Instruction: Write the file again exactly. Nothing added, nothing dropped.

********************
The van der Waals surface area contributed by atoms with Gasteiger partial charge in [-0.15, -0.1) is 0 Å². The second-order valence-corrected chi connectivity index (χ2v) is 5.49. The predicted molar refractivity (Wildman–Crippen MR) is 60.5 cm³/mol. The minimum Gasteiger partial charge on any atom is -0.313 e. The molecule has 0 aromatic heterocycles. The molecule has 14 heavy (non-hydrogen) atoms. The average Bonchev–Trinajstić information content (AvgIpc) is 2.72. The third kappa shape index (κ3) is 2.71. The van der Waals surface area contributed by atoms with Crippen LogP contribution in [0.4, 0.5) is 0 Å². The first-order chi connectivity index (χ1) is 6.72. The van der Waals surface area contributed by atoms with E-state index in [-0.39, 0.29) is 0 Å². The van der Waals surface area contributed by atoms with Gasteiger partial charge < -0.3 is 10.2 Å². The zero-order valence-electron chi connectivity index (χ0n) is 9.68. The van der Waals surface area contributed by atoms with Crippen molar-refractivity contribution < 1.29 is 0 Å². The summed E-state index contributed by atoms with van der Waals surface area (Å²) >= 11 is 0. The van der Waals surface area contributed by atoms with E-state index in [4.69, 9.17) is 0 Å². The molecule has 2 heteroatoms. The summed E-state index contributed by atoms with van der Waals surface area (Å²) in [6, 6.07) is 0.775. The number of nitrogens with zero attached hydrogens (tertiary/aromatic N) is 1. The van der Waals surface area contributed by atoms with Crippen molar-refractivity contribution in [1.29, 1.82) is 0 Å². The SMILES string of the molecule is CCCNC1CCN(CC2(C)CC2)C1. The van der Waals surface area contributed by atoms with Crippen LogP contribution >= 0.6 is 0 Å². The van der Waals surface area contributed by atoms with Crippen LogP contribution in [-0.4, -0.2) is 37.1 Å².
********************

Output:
The van der Waals surface area contributed by atoms with Gasteiger partial charge in [-0.15, -0.1) is 0 Å². The second-order valence-corrected chi connectivity index (χ2v) is 5.49. The predicted molar refractivity (Wildman–Crippen MR) is 60.5 cm³/mol. The minimum Gasteiger partial charge on any atom is -0.313 e. The molecule has 0 aromatic heterocycles. The molecule has 14 heavy (non-hydrogen) atoms. The average Bonchev–Trinajstić information content (AvgIpc) is 2.72. The third kappa shape index (κ3) is 2.71. The van der Waals surface area contributed by atoms with Crippen LogP contribution in [0.4, 0.5) is 0 Å². The first-order chi connectivity index (χ1) is 6.72. The van der Waals surface area contributed by atoms with E-state index in [-0.39, 0.29) is 0 Å². The van der Waals surface area contributed by atoms with Gasteiger partial charge < -0.3 is 10.2 Å². The zero-order valence-electron chi connectivity index (χ0n) is 9.68. The van der Waals surface area contributed by atoms with Crippen molar-refractivity contribution < 1.29 is 0 Å². The summed E-state index contributed by atoms with van der Waals surface area (Å²) >= 11 is 0. The van der Waals surface area contributed by atoms with E-state index in [4.69, 9.17) is 0 Å². The molecule has 2 heteroatoms. The summed E-state index contributed by atoms with van der Waals surface area (Å²) in [6, 6.07) is 0.775. The number of nitrogens with zero attached hydrogens (tertiary/aromatic N) is 1. The van der Waals surface area contributed by atoms with Crippen molar-refractivity contribution in [1.29, 1.82) is 0 Å². The SMILES string of the molecule is CCCNC1CCN(CC2(C)CC2)C1. The van der Waals surface area contributed by atoms with Crippen LogP contribution >= 0.6 is 0 Å². The van der Waals surface area contributed by atoms with Crippen LogP contribution in [-0.4, -0.2) is 37.1 Å².